During that third week in August, California’s centralized grid providers technically failed to provide enough electricity to meet the state’s heatwave-driven demand — yet lights (and air conditioners) stayed on throughout the state.
According to subsequent reports by CAISO and the California Public Utilities Commission, the ad-hoc virtual power plant of private assets that was mobilized by CAISO’s distress call made up the difference.
Distributed energy has also seen a flurry of interest from public officials in the aftermath of the Texas energy crisis. Just take this comment from Energy Secretary Jennifer Granholm when asked about distributed energy by the Washington Post:
“I’m very supportive of microgrids, of these small modular nuclear reactors, of the ability to have distributed energy resources, community-based solar attached to a microgrid.
Those solutions are very exciting and could be, and certainly should be, part of the national system. We should be incentivizing communities to think about that so that they are not so dependent on, you know, poles with wires atop that were constructed 70 years ago.”
But the recent shift toward distributed energy isn’t just a disaster response strategy. Several public and private-sector catalysts had started to draw investor money long before the California or Texas blackouts…
Why The Smart Money Is Betting on Virtual Power Plants
Distributed energy investments have already shown significant momentum around the world.
Market research firm Fortune Business Insights projects that the space will grow at a 27.2% compound annualized growth rate (CAGR) through 2027, with especially strong growth forecasted in Europe, North America, and Asia.
In the U.S., private-equity investment in virtual power plant startups has accelerated significantly due to a perception that the Biden administration will introduce favorable policies for it.
In December, Sidewalk Infrastructure Partners, a venture capital arm of Alphabet (NASDAQ: GOOGL), announced that it was working with distributed energy startup OhmConnect to build the world’s biggest power plant.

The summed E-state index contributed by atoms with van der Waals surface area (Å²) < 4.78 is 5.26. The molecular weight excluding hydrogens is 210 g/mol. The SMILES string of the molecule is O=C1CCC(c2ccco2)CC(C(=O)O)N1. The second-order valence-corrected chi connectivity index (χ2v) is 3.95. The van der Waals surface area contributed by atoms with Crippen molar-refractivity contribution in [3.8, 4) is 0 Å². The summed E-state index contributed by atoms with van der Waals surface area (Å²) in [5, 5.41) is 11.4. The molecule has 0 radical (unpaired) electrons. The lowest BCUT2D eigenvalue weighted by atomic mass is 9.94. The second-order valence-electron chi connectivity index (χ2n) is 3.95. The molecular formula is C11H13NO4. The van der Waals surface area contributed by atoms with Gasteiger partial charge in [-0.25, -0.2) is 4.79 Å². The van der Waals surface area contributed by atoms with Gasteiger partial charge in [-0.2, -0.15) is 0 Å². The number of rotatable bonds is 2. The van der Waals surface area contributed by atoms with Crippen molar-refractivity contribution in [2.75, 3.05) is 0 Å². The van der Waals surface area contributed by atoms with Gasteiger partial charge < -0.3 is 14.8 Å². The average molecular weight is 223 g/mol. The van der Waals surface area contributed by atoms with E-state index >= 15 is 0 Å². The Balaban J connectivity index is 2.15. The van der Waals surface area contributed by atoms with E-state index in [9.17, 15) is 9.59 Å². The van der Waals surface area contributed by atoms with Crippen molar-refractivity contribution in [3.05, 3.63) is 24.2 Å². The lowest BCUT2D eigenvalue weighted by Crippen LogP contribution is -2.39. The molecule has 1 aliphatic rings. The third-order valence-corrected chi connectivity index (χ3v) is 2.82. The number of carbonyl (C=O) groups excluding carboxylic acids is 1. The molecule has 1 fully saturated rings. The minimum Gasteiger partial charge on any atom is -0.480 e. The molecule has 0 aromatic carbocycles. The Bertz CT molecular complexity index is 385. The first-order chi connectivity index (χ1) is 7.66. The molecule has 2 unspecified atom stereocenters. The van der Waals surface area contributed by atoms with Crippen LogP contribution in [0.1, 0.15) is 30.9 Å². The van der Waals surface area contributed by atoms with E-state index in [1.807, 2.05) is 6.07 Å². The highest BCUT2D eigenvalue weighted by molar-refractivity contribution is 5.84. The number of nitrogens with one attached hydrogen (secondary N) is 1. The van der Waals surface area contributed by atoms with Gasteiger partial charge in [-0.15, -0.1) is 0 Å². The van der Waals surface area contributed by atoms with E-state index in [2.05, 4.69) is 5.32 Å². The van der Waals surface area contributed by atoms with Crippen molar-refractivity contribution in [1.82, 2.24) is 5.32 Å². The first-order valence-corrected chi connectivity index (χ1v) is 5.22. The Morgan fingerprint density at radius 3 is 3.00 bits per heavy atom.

The “Resi-Station,” as OhmConnect is calling it, will be a 550-megawatt project made entirely of batteries embedded into California homes and businesses. The project has received praise from former Obama EPA administrator Carol Browner.
And indeed, distributed energy policy is already changing in the U.S. In fact, it started changing significantly several months before Biden was even elected.
Back in September, the Federal Energy Regulatory Commission (FERC) issued Order No. 2222 — a change which removes regulatory barriers to virtual power plants by requiring grid operators to accept power from them — and to pay them at the same rate as traditional power plants.
The order, which grid operators must implement by September of this year, has been compared by energy economists to the 1993 computer networking regulatory changes that allowed private companies to use the previously-public-sector-only NSFNet telecommunications infrastructure, creating the modern commercial internet.
In the aftermath of those 1993 NSF changes, several entrepreneurs launched startups with the then-experimental idea of selling goods and services on the newly-opened network.
Today, we call a few of those startups Amazon (NASDAQ: AMZN), Alphabet (NASDAQ: GOOGL), and Netflix (NASDAQ: NFLX).
Just like back then, one company is set to dominate this new virtual power plant space.
I’m calling it the “Amazon of Energy”. And I think the gains could be similar.
Call it like you see it,
Publisher, Resource Stock Digest
Nick Hodge is the co-owner and publisher of Resource Stock Digest. He's also the founder and editor of Hodge Family Office, Family Office Advantage, and Foundational Profits . He specializes in private placements and speculations in early stage ventures, and has raised tens of millions of dollars of investment capital for resource, energy, cannabis, and medical technology companies. Co-author of two best-selling investment books, including Energy for Dummies, his insights have been shared on news programs and in magazines and newspapers around the world.